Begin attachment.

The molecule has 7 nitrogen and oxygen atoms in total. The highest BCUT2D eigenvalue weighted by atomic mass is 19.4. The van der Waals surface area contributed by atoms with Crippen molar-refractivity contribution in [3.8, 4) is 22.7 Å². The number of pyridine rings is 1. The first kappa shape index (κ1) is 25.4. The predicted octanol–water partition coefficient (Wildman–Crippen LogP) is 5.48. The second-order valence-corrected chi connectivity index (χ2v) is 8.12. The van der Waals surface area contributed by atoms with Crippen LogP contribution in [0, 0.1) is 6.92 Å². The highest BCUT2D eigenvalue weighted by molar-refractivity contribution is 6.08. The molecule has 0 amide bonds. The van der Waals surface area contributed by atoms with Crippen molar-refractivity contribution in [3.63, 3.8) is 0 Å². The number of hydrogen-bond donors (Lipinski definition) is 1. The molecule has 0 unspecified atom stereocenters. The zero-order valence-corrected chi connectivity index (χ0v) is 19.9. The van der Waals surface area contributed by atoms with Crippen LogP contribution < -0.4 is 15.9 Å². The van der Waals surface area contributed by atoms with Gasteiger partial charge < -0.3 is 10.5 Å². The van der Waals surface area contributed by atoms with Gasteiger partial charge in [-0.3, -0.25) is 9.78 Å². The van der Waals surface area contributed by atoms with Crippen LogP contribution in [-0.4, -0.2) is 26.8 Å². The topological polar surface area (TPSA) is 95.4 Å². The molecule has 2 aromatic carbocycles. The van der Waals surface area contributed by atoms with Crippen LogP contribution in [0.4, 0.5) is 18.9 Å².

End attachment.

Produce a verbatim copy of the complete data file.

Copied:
The molecule has 7 nitrogen and oxygen atoms in total. The highest BCUT2D eigenvalue weighted by atomic mass is 19.4. The van der Waals surface area contributed by atoms with Crippen molar-refractivity contribution in [3.8, 4) is 22.7 Å². The number of pyridine rings is 1. The first kappa shape index (κ1) is 25.4. The predicted octanol–water partition coefficient (Wildman–Crippen LogP) is 5.48. The second-order valence-corrected chi connectivity index (χ2v) is 8.12. The van der Waals surface area contributed by atoms with Crippen LogP contribution in [0, 0.1) is 6.92 Å². The highest BCUT2D eigenvalue weighted by molar-refractivity contribution is 6.08. The molecule has 0 amide bonds. The van der Waals surface area contributed by atoms with Crippen molar-refractivity contribution in [3.63, 3.8) is 0 Å². The number of hydrogen-bond donors (Lipinski definition) is 1. The molecule has 0 unspecified atom stereocenters. The zero-order valence-corrected chi connectivity index (χ0v) is 19.9. The van der Waals surface area contributed by atoms with Crippen LogP contribution < -0.4 is 15.9 Å². The van der Waals surface area contributed by atoms with Gasteiger partial charge < -0.3 is 10.5 Å². The van der Waals surface area contributed by atoms with Gasteiger partial charge in [-0.3, -0.25) is 9.78 Å². The van der Waals surface area contributed by atoms with Crippen LogP contribution in [-0.4, -0.2) is 26.8 Å². The topological polar surface area (TPSA) is 95.4 Å². The molecule has 2 aromatic carbocycles. The van der Waals surface area contributed by atoms with Crippen LogP contribution in [0.4, 0.5) is 18.9 Å².